March 1, 2011

State employees press their case as protests loom

A union demonstration at noon Thursday will follow a rally in support of the governor's proposals.

By MECHELE COOPER Kennebec Journal

AUGUSTA — Patricia Chasse is sick of hearing that state workers should sacrifice.

Chasse, who works for the Maine Center for Disease Control and Prevention, said state workers have made deep sacrifices to bolster the state budget for the past two years, including 20 unpaid furlough days, salary freezes since January 2009, a 15 percent increase in their health insurance costs, and a hold on merit raises.

"I've worked for the state 18 years and make $19.30 an hour," said Chasse, a provider relations specialist. "I don't think that's a lot for the time I put in. We work very hard for Maine people so they get the services they deserve."

The Maine State Employees Association, the state workers' union, plans to rally at the State House at noon Thursday against wage and benefit changes proposed in Gov. Paul LePage's budget for the two years starting July 1.

The plan aims to lower the state's annual costs by $413 million over the next two years, and reduce its long-term liability for unfunded pension obligations, which is now calculated at $4.4 billion.

A rally in support of LePage's proposal, organized by radio personalities Ray Richardson and Matt Mattingly of Gorham, from the conservative advocacy group Of The People, is planned for 9:30 a.m. Thursday.

"All too often, the only voices heard in Augusta are those that are protesting. We wanted our governor and our Legislators to know that we support the reforms being proposed and realize how necessary they are for Maine's future," Mattingly said in a release announcing the rally.

Legislative officers are preparing for overflow crowds this week during public hearings on the governor's budget.

Mary Anne Turowski, political and legislative director for the Maine State Employees Association, said she is encouraging union members to be vocal. "This is a long way from being over," she said.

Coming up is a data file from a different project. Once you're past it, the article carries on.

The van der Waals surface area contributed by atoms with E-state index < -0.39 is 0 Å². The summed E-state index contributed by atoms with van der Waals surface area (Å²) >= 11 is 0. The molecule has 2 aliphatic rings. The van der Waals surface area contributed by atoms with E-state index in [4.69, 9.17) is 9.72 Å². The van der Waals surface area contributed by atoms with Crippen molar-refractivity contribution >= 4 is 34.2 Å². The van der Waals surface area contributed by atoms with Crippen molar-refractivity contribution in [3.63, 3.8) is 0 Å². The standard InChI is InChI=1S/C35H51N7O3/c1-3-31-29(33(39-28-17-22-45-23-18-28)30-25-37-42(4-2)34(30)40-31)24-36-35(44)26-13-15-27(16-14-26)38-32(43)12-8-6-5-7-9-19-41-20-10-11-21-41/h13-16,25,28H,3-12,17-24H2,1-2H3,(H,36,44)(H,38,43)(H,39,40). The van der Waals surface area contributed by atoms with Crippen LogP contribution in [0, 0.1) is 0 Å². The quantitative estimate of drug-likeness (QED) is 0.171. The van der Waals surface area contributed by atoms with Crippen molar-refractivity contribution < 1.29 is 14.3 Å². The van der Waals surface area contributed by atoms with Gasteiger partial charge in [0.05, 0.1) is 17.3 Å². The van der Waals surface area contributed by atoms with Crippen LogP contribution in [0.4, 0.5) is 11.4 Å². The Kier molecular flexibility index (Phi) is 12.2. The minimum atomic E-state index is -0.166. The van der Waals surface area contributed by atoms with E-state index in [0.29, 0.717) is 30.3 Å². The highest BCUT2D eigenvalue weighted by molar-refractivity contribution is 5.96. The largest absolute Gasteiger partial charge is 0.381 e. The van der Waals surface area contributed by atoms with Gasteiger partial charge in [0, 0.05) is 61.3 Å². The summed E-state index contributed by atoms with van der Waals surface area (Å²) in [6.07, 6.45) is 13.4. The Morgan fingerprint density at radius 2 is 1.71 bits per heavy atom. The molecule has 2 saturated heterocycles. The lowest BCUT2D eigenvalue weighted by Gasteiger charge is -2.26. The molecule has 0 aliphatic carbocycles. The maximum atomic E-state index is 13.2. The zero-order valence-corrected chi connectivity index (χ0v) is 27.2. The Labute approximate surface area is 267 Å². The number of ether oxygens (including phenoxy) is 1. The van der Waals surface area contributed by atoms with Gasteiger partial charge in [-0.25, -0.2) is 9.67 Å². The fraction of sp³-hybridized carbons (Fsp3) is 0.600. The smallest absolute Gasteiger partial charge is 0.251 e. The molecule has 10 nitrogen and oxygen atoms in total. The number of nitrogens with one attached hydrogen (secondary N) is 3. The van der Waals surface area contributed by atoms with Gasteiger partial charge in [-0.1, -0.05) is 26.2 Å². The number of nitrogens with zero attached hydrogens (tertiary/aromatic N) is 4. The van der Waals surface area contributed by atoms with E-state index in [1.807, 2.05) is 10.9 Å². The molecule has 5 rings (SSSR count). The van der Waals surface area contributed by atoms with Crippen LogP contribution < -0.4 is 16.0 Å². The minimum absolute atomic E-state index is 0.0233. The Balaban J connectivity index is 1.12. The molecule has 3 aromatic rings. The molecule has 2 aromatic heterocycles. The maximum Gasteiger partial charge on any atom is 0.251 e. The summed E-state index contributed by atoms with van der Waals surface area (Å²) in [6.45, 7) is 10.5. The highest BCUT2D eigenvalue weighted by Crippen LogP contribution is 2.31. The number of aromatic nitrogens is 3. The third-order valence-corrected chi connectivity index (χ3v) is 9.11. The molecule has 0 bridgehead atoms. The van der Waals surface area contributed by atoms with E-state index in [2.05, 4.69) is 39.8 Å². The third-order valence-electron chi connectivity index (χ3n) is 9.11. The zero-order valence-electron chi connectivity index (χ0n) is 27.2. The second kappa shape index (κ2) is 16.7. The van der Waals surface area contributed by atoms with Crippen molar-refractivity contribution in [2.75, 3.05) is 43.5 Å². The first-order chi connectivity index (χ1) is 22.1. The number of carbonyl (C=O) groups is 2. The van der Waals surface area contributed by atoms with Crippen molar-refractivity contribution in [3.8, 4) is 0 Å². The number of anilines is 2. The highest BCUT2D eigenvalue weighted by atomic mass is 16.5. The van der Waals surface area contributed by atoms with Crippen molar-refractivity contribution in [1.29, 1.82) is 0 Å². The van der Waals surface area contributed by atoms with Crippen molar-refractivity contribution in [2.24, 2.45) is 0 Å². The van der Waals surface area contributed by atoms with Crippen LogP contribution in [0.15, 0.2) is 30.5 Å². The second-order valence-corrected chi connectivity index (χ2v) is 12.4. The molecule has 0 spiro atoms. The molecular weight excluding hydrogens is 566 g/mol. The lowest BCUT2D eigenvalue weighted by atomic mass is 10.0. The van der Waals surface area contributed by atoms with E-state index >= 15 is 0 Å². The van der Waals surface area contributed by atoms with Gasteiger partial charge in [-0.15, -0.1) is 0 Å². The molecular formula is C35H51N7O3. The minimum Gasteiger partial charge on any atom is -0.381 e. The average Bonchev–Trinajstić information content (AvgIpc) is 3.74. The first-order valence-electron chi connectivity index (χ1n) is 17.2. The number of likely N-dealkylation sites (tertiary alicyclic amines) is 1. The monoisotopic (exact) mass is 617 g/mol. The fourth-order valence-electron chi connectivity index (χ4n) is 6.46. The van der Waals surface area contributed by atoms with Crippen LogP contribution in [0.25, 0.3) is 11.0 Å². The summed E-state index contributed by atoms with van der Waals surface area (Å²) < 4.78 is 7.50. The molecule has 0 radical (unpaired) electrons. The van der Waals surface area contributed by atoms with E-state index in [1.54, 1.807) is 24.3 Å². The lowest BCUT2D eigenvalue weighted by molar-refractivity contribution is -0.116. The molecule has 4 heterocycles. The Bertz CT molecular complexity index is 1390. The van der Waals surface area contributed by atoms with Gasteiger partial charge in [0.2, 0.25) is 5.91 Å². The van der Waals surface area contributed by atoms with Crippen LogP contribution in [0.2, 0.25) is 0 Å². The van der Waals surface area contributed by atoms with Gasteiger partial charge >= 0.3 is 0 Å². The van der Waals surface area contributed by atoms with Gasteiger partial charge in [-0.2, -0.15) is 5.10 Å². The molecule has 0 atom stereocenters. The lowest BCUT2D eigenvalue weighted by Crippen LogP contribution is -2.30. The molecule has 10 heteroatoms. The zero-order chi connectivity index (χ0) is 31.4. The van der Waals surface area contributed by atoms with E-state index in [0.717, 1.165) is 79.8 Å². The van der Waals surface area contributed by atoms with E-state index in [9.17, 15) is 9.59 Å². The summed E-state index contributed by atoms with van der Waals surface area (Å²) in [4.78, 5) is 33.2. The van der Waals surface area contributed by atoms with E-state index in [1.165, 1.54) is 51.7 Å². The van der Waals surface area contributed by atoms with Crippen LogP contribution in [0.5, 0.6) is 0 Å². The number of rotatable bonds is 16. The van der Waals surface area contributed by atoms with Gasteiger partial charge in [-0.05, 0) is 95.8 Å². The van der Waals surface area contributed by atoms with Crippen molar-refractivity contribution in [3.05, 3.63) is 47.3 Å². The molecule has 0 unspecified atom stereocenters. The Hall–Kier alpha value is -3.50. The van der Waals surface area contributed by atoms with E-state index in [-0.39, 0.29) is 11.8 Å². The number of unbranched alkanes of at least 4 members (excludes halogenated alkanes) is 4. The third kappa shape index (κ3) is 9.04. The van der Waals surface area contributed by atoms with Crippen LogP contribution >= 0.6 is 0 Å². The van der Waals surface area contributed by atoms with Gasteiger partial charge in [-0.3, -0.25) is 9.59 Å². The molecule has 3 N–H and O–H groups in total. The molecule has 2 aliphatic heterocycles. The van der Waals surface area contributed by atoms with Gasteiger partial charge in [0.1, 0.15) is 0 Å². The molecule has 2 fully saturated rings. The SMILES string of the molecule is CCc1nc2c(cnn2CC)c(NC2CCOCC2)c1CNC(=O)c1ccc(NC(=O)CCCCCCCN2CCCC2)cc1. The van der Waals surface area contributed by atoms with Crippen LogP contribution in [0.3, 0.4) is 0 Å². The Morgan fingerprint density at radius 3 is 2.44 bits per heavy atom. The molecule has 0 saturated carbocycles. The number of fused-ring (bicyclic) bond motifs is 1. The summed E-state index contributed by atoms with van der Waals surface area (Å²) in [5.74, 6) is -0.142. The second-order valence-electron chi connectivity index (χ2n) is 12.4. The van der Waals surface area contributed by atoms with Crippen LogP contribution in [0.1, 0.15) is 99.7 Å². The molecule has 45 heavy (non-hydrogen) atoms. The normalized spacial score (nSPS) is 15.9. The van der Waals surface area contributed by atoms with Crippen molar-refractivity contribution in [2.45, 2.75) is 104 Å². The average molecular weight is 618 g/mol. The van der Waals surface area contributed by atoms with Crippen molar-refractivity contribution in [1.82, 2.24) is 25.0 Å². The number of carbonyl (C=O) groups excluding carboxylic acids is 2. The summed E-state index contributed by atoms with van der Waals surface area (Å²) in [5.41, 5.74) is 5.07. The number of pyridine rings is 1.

Public employees have forgone better private-sector wages in return for good benefits and health insurance, Turowski said.

"Up until recently, I would say people saw stability in state government," Turowski said. "They may not make as much working for state government as they would in the private sector, but the benefit package and health insurance plan were solid. If they stay and retire, it was a modest benefit, but a good one."

She said a 2009 state labor market survey study illustrates the "urban myth" of overpaid public-sector workers. It showed that many state workers are paid less and contribute more for their benefits and retirement plans than employees in the private sector.

The survey was done before the Legislature imposed $34.6 million in pay and benefit cuts in July 2009.

The union said the wage gap has "only increased" in the two years since the survey was done.

LePage addressed the upcoming budget hearings in his weekly radio segment, which aired during the weekend.

The Maine State Employees Association, he said, is "claiming we plan to drive public workers into poverty and decimate the retirement benefits of current and retired members."

He said that next year's pension checks would not go down "a single penny" because of his proposed reforms, that only 12 jobs would be cut, and that workers would actually get pay increases from the elimination of furlough days.

"If we promised the same to most hardworking private sector employees, they would take to the streets in celebration rather than protest," LePage said.

 

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